It’s long been known that probiotics can be beneficial for your digestive system, but did you know that they may also be helpful for your heart? Current research suggests that gut bacteria plays an important role in heart function, and that probiotics may be a good addition to your heart healthy lifestyle.

What are probiotics?

Probiotics are live, good bacteria or yeasts that are essential for maintaining a healthy gut and preventing a bacterial imbalance. Your digestive system is full of these bacteria that must remain in the right balance for optimal health. Some of the most common probiotic strains studied for their health effects include Lactobacillus and Bifidobacterium.

How probiotics benefit the heart

Research suggests that having imbalanced gut microbiota may increase your risk for developing cardiovascular disease, among other conditions.

While more human studies are needed, a large body of evidence suggests that probiotics have the following heart health benefits:1,2,3

● Lower LDL “bad” cholesterol
● Raise HDL “good” cholesterol
● Lower blood pressure
● Reduce inflammation
● Lower blood glucose levels
● Improved insulin sensitivity
● Support a healthy body mass index

Some probiotics may not only help to bring balance to unhealthy cholesterol levels, but may have an application in preventing high cholesterol in the first place. There appears to be a relationship between the gut bacteria and the bacteria found in the plaque of people with atherosclerosis, suggesting that the health of the gut microbiome may be an important indicator of heart health.4,5

How do probiotics lower cholesterol? Some researchers hypothesize that they promote the absorption or binding of cholesterol by growing cells, or the ability of gut bacteria to transform cholesterol into something that can be excreted.1

Animal studies have shown the ability of probiotics to improve heart function and reduce heart damage. Much of their benefit has been attributed to an increase in antioxidant concentration in the heart tissue, which lowers oxidative damage and inflammation around this very important organ.6

Probiotics have also been studied for their potential role in managing heart disease following a heart attack. They have shown so much promise for heart health that some researchers even suggest that they be added as a therapeutic lifestyle change dietary recommendations in the clinical setting for individuals with heart disease.7,8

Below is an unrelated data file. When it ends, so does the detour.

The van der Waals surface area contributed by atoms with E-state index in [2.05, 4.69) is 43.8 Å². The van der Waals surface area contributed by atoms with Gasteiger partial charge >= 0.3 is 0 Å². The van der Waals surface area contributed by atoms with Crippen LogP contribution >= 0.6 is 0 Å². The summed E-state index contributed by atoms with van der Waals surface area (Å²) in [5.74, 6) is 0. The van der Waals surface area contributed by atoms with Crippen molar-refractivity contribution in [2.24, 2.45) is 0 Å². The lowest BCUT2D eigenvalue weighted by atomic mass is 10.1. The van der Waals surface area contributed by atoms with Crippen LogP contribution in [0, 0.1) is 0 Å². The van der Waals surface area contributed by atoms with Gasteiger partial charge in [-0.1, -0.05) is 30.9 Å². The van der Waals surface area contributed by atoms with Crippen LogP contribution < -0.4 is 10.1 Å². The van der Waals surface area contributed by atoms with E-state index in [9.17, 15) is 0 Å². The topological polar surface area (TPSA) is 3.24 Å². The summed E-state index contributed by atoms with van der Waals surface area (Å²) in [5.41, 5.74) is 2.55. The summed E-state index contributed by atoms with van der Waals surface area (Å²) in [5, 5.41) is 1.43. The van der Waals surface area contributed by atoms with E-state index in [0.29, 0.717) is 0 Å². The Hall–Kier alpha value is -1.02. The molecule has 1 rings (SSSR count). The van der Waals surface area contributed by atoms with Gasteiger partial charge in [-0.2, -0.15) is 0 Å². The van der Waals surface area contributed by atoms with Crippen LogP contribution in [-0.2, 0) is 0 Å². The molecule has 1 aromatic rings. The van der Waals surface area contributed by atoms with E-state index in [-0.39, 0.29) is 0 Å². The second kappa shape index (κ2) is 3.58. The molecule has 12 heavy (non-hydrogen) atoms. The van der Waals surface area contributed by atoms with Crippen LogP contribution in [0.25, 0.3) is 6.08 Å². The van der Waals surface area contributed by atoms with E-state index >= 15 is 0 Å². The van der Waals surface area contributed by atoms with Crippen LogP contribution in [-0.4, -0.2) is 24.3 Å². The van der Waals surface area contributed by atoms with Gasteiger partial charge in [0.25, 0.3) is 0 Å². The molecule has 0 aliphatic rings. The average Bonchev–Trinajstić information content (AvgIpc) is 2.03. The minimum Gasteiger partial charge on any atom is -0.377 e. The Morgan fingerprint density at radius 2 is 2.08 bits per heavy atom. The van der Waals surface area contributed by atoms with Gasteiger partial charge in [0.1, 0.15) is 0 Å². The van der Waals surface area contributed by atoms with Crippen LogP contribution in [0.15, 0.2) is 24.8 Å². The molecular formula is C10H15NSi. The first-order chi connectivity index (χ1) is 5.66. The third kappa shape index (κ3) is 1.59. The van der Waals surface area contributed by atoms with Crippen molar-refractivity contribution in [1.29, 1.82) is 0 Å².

Many of these benefits, such as blood pressure reduction, are seen when different species of probiotics are consumed regularly for at least several weeks.1

Where to find probiotics

Probiotics can be found in both dietary supplement form or in fermented foods, such as kimchi, sauerkraut, tempeh, natto, miso, yogurt, kefir, and some cheese.

Adding foods or supplements that contain probiotics may be helpful in supporting the health of your gut bacteria, and simultaneously, the health of your heart. Most of the food we consume is not a good source of probiotics, so using a product like Daily Start is an easy and convenient way to add them into your routine.

However you choose to add probiotics into your lifestyle can help you support the health of one of the most important organs in your body, starting in your digestive system.

Yours in Health-
Ana Reisdorf, MS, RD
IVL’s Community Registered Dietitian

References

  1. Bronzato S, Durante A. Dietary Supplements and Cardiovascular Diseases. Int J Prev Med. 2018 Sept 17;9:80.
  2. Yoo JY & Kim SS. Probiotics and Prebiotics: Present Status and Future Perspectives on Metabolic Disorders. Nutrients. 2016 Mar 18;8(3):173.
  3. Thushara RM, Gangadaran S, Solati Z, & Moghadasian MH. Cardiovascular benefits of probiotics: a review of experimental and clinical studies. Food Funct. 2016 Feb;7(2):632-42.
  4. Shimizu M, Hashiguchi M, Shiga T, Tamura HO, & Mochizuki M. Meta-Analysis: Effects of Probiotic Supplementation on Lipid Profiles in Normal to Mildly Hypercholesterolemic Individuals. PLoS One. 2015 Oct 16;10(10):e0139795.
  5. Tang WH, Kitai T, Hazen SL. Gut Microbiota in Cardiovascular Health and Disease. Circ Res. 2017;120(7):1183–1196.
  6. Sadeghzadeh J, Vakili A, Sameni HR, Shadnoush M, Bandegi AR, Zahedi Khorasani M. The Effect of Oral Consumption of Probiotics in Prevention of Heart Injury in a Rat Myocardial Infarction Model: a Histopathological, Hemodynamic and Biochemical Evaluation. Iran Biomed J. 2017;21(3):174–181.
  7. Moludi J, Alizadeh M, Davari M, Golmohammadi A, Maleki V. The efficacy and safety of probiotics intervention in attenuating cardiac remodeling following myocardial infraction: Literature review and study protocol for a randomized, double-blinded, placebo controlled trial. Contemp Clin Trials Commun. 2019;15:100364. Published 2019 Apr 13.
  8. DiRienzo DB. Effect of probiotics on biomarkers of cardiovascular disease: implications for heart-healthy diets. Nutr Rev. 2014 Jan;72(1):18-29.